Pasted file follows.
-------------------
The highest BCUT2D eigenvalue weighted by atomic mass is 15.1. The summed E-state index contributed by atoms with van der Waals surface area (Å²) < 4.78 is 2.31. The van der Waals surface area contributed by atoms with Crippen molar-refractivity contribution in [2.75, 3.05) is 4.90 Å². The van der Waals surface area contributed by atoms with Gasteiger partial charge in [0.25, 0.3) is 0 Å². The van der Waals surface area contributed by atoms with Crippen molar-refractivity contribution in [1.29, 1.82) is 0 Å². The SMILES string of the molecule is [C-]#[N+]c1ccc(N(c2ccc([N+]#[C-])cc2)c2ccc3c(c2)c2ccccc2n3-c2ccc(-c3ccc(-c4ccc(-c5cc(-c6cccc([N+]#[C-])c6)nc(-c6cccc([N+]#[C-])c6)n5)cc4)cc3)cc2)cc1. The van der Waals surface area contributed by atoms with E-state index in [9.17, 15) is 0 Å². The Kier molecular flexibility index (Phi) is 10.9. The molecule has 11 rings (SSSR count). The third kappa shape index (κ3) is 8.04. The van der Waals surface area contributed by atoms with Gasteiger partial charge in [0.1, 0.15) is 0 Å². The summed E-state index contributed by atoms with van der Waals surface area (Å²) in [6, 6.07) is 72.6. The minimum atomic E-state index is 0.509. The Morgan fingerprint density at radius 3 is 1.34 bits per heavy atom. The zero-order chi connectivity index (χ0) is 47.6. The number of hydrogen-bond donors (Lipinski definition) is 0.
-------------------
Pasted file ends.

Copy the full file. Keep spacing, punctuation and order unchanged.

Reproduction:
The highest BCUT2D eigenvalue weighted by atomic mass is 15.1. The summed E-state index contributed by atoms with van der Waals surface area (Å²) < 4.78 is 2.31. The van der Waals surface area contributed by atoms with Crippen molar-refractivity contribution in [2.75, 3.05) is 4.90 Å². The van der Waals surface area contributed by atoms with Gasteiger partial charge in [0.25, 0.3) is 0 Å². The van der Waals surface area contributed by atoms with Crippen molar-refractivity contribution in [1.29, 1.82) is 0 Å². The SMILES string of the molecule is [C-]#[N+]c1ccc(N(c2ccc([N+]#[C-])cc2)c2ccc3c(c2)c2ccccc2n3-c2ccc(-c3ccc(-c4ccc(-c5cc(-c6cccc([N+]#[C-])c6)nc(-c6cccc([N+]#[C-])c6)n5)cc4)cc3)cc2)cc1. The van der Waals surface area contributed by atoms with E-state index in [9.17, 15) is 0 Å². The Kier molecular flexibility index (Phi) is 10.9. The molecule has 11 rings (SSSR count). The third kappa shape index (κ3) is 8.04. The van der Waals surface area contributed by atoms with Gasteiger partial charge in [0.1, 0.15) is 0 Å². The summed E-state index contributed by atoms with van der Waals surface area (Å²) in [6, 6.07) is 72.6. The minimum atomic E-state index is 0.509. The Morgan fingerprint density at radius 3 is 1.34 bits per heavy atom. The zero-order chi connectivity index (χ0) is 47.6. The number of hydrogen-bond donors (Lipinski definition) is 0.